Kinds of Meaning in Classical Arabic from More Recent Denotational Theory Perspectives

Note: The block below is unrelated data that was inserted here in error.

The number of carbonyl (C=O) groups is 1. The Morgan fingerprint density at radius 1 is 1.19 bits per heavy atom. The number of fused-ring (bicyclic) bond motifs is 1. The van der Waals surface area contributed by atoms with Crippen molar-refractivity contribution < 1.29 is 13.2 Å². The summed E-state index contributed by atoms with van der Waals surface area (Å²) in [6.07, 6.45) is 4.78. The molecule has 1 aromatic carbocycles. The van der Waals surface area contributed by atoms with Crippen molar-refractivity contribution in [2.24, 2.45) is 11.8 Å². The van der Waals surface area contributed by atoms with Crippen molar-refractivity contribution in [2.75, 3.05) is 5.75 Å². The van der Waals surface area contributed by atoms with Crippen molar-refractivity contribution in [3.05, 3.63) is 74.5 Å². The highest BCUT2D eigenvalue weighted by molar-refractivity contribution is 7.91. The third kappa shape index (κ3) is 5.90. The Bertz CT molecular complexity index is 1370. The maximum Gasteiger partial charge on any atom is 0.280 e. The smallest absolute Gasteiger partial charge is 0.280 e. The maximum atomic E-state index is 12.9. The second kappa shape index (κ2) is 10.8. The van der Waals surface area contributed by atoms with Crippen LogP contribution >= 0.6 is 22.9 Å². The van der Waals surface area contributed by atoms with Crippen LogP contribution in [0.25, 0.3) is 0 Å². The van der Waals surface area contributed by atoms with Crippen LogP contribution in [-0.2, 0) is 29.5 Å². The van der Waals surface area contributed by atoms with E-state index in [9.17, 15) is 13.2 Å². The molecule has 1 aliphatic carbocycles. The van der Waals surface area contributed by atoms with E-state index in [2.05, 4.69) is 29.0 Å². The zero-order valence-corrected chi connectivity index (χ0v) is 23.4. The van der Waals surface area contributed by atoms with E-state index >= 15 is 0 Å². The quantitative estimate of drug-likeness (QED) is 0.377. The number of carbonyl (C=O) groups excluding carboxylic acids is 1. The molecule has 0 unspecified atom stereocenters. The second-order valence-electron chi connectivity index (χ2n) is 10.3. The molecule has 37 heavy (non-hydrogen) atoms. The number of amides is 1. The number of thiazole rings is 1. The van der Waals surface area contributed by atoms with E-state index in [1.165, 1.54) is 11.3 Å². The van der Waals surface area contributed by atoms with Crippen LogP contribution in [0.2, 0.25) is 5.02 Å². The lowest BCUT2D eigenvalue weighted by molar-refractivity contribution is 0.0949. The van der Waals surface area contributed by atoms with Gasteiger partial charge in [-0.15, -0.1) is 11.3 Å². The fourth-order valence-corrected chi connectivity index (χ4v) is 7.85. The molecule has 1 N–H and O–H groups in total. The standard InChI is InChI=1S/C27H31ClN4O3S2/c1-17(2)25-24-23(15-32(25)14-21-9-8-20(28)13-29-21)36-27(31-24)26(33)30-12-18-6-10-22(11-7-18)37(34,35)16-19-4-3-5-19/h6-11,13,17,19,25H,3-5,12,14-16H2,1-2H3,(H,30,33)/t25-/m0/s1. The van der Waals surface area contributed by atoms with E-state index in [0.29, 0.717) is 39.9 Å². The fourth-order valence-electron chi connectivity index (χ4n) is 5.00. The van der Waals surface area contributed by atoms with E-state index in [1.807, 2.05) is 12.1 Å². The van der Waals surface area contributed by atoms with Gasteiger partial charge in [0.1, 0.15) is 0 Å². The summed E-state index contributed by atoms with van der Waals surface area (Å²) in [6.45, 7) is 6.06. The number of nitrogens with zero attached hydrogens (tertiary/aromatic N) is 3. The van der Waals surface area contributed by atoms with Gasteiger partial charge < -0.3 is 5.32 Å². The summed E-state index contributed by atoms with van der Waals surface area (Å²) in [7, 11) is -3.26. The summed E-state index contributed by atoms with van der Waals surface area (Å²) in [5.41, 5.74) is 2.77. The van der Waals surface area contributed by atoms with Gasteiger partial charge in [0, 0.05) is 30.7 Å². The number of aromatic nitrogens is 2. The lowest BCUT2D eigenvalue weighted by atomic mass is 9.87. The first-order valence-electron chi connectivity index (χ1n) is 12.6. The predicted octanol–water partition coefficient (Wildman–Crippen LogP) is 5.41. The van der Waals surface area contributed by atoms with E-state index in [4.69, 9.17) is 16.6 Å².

This paper explores the extent to which meaning is conveyed in Classical Arabic. It aims to quantify as well as qualify the various kinds of meaning and the techniques used to advance them on the linguistic various levels. From a semantic perspective, it first categorizes kinds of meaning according to denotation and connotations satisfied by paraphrasing and definition and to 'sense' perceived by ostensive, i.e. sensory, definition. Second, it examines the syntactic meaning achieved by composition, addition, and (inclusively but exceptionally by) Arabic sentence-pattern switching and phoneme clipping on the structural level. Then, it advances lexical meaning expressed by synonyms, antonyms, hyponyms, meronyms, polysemous words, and family resemblances. Finally, it presents the categorematic word that can carry full meaning and the syncategorematic one which can only modify meaning. In both types, morphemes are isolated and allomorphs are exemplified. The paper quotes from the Holy Script of Islam, the Noble Quran, for its linguistic preciseness and conciseness.
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